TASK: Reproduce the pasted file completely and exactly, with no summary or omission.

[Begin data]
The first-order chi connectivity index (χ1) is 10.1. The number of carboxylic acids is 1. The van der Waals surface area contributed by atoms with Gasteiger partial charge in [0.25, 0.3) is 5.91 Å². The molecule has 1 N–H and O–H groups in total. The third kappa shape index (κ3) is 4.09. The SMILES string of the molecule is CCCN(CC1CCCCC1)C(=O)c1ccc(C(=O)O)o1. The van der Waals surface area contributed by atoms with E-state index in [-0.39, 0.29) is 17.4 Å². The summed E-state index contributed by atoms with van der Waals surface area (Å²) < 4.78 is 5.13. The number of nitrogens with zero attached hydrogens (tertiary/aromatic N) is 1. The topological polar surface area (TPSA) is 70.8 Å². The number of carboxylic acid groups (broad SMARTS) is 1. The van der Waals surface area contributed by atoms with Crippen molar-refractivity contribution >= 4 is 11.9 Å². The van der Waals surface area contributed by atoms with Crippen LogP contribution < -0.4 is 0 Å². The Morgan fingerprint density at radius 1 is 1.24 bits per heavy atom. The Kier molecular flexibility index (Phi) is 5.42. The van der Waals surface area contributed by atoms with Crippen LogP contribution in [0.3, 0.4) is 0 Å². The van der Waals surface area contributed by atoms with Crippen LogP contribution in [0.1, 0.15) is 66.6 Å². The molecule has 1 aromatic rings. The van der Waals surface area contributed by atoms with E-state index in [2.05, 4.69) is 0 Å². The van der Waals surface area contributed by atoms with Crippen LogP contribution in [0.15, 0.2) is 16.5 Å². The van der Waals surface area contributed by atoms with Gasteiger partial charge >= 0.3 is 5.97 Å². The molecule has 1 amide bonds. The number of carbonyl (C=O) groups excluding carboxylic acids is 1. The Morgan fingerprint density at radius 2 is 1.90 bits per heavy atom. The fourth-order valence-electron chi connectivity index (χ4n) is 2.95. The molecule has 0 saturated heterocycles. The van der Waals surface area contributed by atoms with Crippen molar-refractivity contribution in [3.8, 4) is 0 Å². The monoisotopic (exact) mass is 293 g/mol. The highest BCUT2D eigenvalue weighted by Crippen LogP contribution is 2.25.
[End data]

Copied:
The first-order chi connectivity index (χ1) is 10.1. The number of carboxylic acids is 1. The van der Waals surface area contributed by atoms with Gasteiger partial charge in [0.25, 0.3) is 5.91 Å². The molecule has 1 N–H and O–H groups in total. The third kappa shape index (κ3) is 4.09. The SMILES string of the molecule is CCCN(CC1CCCCC1)C(=O)c1ccc(C(=O)O)o1. The van der Waals surface area contributed by atoms with E-state index in [-0.39, 0.29) is 17.4 Å². The summed E-state index contributed by atoms with van der Waals surface area (Å²) < 4.78 is 5.13. The number of nitrogens with zero attached hydrogens (tertiary/aromatic N) is 1. The topological polar surface area (TPSA) is 70.8 Å². The number of carboxylic acid groups (broad SMARTS) is 1. The van der Waals surface area contributed by atoms with Crippen molar-refractivity contribution >= 4 is 11.9 Å². The van der Waals surface area contributed by atoms with Crippen LogP contribution < -0.4 is 0 Å². The Morgan fingerprint density at radius 1 is 1.24 bits per heavy atom. The Kier molecular flexibility index (Phi) is 5.42. The van der Waals surface area contributed by atoms with Crippen LogP contribution in [0.3, 0.4) is 0 Å². The van der Waals surface area contributed by atoms with Crippen LogP contribution in [0.1, 0.15) is 66.6 Å². The molecule has 1 aromatic rings. The van der Waals surface area contributed by atoms with E-state index in [2.05, 4.69) is 0 Å². The van der Waals surface area contributed by atoms with Crippen LogP contribution in [0.15, 0.2) is 16.5 Å². The van der Waals surface area contributed by atoms with Gasteiger partial charge >= 0.3 is 5.97 Å². The molecule has 1 amide bonds. The number of carbonyl (C=O) groups excluding carboxylic acids is 1. The Morgan fingerprint density at radius 2 is 1.90 bits per heavy atom. The fourth-order valence-electron chi connectivity index (χ4n) is 2.95. The molecule has 0 saturated heterocycles. The van der Waals surface area contributed by atoms with Crippen molar-refractivity contribution in [3.8, 4) is 0 Å². The monoisotopic (exact) mass is 293 g/mol. The highest BCUT2D eigenvalue weighted by Crippen LogP contribution is 2.25.